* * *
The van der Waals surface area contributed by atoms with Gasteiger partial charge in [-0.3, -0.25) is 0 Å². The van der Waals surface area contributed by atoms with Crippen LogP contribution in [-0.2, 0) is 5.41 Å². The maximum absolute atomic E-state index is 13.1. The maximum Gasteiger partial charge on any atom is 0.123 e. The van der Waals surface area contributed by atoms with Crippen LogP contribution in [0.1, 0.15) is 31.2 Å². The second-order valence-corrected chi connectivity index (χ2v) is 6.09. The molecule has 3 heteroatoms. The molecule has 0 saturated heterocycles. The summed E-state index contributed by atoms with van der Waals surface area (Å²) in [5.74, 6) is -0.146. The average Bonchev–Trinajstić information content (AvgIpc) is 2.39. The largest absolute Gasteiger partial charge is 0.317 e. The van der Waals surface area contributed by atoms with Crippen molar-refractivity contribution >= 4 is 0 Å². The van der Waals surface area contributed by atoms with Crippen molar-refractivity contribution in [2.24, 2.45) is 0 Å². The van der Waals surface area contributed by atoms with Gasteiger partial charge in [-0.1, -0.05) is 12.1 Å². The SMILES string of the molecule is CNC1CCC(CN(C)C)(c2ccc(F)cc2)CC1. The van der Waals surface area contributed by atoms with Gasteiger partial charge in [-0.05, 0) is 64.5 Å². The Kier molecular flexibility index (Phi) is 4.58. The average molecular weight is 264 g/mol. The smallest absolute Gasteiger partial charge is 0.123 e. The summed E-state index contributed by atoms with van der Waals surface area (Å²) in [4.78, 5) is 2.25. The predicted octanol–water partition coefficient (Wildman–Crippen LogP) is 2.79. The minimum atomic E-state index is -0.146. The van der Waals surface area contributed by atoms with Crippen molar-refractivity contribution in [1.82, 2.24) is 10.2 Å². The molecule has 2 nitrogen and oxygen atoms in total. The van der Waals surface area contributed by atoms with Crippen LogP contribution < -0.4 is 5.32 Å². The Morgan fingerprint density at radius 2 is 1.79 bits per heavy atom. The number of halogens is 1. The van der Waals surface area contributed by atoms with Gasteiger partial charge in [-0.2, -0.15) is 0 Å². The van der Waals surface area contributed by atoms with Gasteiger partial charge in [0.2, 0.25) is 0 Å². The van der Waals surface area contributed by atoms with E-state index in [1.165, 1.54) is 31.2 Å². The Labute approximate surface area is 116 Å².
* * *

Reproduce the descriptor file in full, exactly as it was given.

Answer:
The van der Waals surface area contributed by atoms with Gasteiger partial charge in [-0.3, -0.25) is 0 Å². The van der Waals surface area contributed by atoms with Crippen LogP contribution in [-0.2, 0) is 5.41 Å². The maximum absolute atomic E-state index is 13.1. The maximum Gasteiger partial charge on any atom is 0.123 e. The van der Waals surface area contributed by atoms with Crippen LogP contribution in [0.1, 0.15) is 31.2 Å². The second-order valence-corrected chi connectivity index (χ2v) is 6.09. The molecule has 3 heteroatoms. The molecule has 0 saturated heterocycles. The summed E-state index contributed by atoms with van der Waals surface area (Å²) in [5.74, 6) is -0.146. The average Bonchev–Trinajstić information content (AvgIpc) is 2.39. The largest absolute Gasteiger partial charge is 0.317 e. The van der Waals surface area contributed by atoms with Crippen molar-refractivity contribution >= 4 is 0 Å². The van der Waals surface area contributed by atoms with Crippen molar-refractivity contribution in [2.24, 2.45) is 0 Å². The van der Waals surface area contributed by atoms with Gasteiger partial charge in [-0.1, -0.05) is 12.1 Å². The SMILES string of the molecule is CNC1CCC(CN(C)C)(c2ccc(F)cc2)CC1. The van der Waals surface area contributed by atoms with Gasteiger partial charge in [-0.05, 0) is 64.5 Å². The Kier molecular flexibility index (Phi) is 4.58. The average molecular weight is 264 g/mol. The smallest absolute Gasteiger partial charge is 0.123 e. The summed E-state index contributed by atoms with van der Waals surface area (Å²) in [4.78, 5) is 2.25. The predicted octanol–water partition coefficient (Wildman–Crippen LogP) is 2.79. The minimum atomic E-state index is -0.146. The van der Waals surface area contributed by atoms with Crippen molar-refractivity contribution in [1.82, 2.24) is 10.2 Å². The molecule has 2 nitrogen and oxygen atoms in total. The van der Waals surface area contributed by atoms with Crippen LogP contribution < -0.4 is 5.32 Å². The Morgan fingerprint density at radius 2 is 1.79 bits per heavy atom. The number of halogens is 1. The van der Waals surface area contributed by atoms with Gasteiger partial charge in [-0.2, -0.15) is 0 Å². The van der Waals surface area contributed by atoms with Gasteiger partial charge in [0.2, 0.25) is 0 Å². The van der Waals surface area contributed by atoms with E-state index in [1.165, 1.54) is 31.2 Å². The Labute approximate surface area is 116 Å².